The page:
Written by Don Byrd
A bill recently introduced in the Missouri legislature would call for state officials to develop Old and New Testament courses. House Bill 267like other similar recent state proposals across the country, authorizes school districts to offer such courses for the purpose of teaching students “knowledge of biblical content, characters, poetry, and stories that are prerequisites for understanding contemporary society and culture, including literature, art, music, mores, eloquence and public policy.
In one editorial objecting to what it calls an “unnecessary measure”, the editorial board of the Kansas City Star argues that the courts “seem to promote one religion above all others”.
Missouri Schools Already to have the right to use religious books in literature and history classes as long as they are not used in a way that violates the Establishment Clause of the US Constitution, which prohibits the government from favoring any religion….
But teaching a Bible-only classroom in public schools raises avoidable new constitutional and legal issues. Lawmakers are expected to reject the proposal.
The Baptist Joint Committee is part of a coalition of advocates opposed to the coordinated campaign to push such legislation, calling it an “alarming effort…to exploit the power of government to impose the faith of some on everyone, including our public school students.” As Executive Director Amanda Tyler added, “Anything that would send a message to our children that you have to be a Christian to be a full-fledged American is extremely problematic.”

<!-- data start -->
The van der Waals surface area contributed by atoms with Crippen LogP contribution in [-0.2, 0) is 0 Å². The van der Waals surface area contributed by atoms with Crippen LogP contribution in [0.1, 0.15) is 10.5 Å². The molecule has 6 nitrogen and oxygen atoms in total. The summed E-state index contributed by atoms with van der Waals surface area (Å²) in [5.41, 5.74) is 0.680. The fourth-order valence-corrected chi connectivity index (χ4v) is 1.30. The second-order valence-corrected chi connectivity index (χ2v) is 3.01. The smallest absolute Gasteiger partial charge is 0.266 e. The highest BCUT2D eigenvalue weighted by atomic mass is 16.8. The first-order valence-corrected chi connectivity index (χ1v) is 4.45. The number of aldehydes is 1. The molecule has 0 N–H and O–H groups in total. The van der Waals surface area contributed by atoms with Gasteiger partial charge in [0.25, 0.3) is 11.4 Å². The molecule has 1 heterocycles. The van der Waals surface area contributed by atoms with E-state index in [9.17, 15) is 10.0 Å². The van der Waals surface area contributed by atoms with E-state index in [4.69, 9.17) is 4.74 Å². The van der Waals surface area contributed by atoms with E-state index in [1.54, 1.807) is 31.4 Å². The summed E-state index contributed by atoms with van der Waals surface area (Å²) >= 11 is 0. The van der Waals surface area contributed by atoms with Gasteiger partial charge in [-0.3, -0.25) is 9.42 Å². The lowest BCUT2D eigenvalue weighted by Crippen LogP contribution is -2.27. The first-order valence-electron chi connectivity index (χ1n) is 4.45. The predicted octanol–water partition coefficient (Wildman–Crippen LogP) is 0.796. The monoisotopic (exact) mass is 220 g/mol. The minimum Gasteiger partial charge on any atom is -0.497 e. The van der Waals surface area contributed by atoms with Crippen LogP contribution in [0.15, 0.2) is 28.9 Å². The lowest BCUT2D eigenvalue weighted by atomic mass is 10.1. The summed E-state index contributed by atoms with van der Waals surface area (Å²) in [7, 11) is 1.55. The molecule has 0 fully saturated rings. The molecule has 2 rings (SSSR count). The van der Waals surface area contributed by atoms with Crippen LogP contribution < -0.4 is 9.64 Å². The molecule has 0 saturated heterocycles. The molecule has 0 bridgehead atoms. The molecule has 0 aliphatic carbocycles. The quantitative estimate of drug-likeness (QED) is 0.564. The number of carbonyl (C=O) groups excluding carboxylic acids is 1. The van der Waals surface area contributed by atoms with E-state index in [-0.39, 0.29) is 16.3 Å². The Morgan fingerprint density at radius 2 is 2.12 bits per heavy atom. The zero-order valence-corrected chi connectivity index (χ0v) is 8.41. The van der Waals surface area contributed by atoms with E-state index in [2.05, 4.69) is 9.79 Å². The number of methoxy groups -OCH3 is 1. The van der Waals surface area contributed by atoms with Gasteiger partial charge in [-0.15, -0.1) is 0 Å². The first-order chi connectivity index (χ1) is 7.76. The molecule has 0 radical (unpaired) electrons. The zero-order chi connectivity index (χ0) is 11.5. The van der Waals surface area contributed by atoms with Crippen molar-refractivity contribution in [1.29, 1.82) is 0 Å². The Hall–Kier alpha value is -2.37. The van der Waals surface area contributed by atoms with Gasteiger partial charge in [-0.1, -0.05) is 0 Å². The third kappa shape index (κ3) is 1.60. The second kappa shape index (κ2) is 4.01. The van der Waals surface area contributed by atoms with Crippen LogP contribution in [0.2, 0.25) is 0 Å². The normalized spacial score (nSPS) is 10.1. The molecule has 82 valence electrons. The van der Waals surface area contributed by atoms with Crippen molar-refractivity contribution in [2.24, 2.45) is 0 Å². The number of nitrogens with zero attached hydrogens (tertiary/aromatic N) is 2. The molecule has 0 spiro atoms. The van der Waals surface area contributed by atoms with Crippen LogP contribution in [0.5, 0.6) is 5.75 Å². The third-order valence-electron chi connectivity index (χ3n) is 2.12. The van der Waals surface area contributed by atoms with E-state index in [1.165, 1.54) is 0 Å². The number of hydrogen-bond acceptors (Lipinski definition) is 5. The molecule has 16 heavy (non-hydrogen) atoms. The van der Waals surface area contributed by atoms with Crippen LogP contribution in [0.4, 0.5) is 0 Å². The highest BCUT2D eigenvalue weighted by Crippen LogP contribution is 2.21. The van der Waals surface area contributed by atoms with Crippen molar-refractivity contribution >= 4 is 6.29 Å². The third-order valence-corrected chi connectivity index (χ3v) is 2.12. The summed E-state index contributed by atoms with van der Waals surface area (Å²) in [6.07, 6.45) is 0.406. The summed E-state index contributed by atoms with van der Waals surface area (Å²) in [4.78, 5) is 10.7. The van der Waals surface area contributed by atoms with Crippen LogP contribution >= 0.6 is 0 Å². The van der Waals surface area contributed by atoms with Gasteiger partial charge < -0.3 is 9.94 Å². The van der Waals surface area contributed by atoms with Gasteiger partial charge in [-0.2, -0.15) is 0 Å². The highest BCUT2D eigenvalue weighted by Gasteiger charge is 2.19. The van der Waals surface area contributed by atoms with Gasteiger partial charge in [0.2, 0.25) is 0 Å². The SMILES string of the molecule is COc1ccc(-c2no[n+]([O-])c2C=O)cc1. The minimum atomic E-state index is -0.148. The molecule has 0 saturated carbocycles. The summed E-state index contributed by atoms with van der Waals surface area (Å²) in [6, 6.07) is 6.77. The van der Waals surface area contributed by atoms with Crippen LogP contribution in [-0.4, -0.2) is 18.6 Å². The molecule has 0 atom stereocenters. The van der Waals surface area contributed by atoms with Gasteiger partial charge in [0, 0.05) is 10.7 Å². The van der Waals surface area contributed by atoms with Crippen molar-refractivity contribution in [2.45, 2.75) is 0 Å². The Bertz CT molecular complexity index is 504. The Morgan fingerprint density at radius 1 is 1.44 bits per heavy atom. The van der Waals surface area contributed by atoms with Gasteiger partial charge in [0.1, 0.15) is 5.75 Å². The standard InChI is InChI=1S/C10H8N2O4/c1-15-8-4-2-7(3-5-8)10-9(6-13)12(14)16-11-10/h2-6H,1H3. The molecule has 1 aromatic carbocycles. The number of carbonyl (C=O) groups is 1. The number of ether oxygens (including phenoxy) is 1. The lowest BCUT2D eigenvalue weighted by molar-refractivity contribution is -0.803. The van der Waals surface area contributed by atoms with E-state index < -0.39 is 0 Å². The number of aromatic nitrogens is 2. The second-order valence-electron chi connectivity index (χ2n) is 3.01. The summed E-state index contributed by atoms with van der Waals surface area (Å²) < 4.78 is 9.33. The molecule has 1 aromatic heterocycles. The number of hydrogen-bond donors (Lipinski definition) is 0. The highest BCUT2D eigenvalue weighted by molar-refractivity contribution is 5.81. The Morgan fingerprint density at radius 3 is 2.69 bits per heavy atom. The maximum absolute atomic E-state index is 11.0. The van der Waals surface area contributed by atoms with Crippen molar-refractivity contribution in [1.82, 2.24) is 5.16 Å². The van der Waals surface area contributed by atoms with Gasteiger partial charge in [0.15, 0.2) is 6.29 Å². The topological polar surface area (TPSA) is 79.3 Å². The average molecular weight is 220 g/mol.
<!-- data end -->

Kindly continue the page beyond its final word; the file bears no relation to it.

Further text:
The growing list of states considering such legislation includes Indiana, Florida, Virginia and Alabama. The Bible Courts in West Virginia are the subject of a recently revived litigation by the Court of Appeals for the 4th Circuit. A proposal in North Dakota has been deeply defeated in the State Senate.
For more on this topic, see the Baptist Joint Committee’s resources on religion and public schools and their guide to religious freedom in public schools.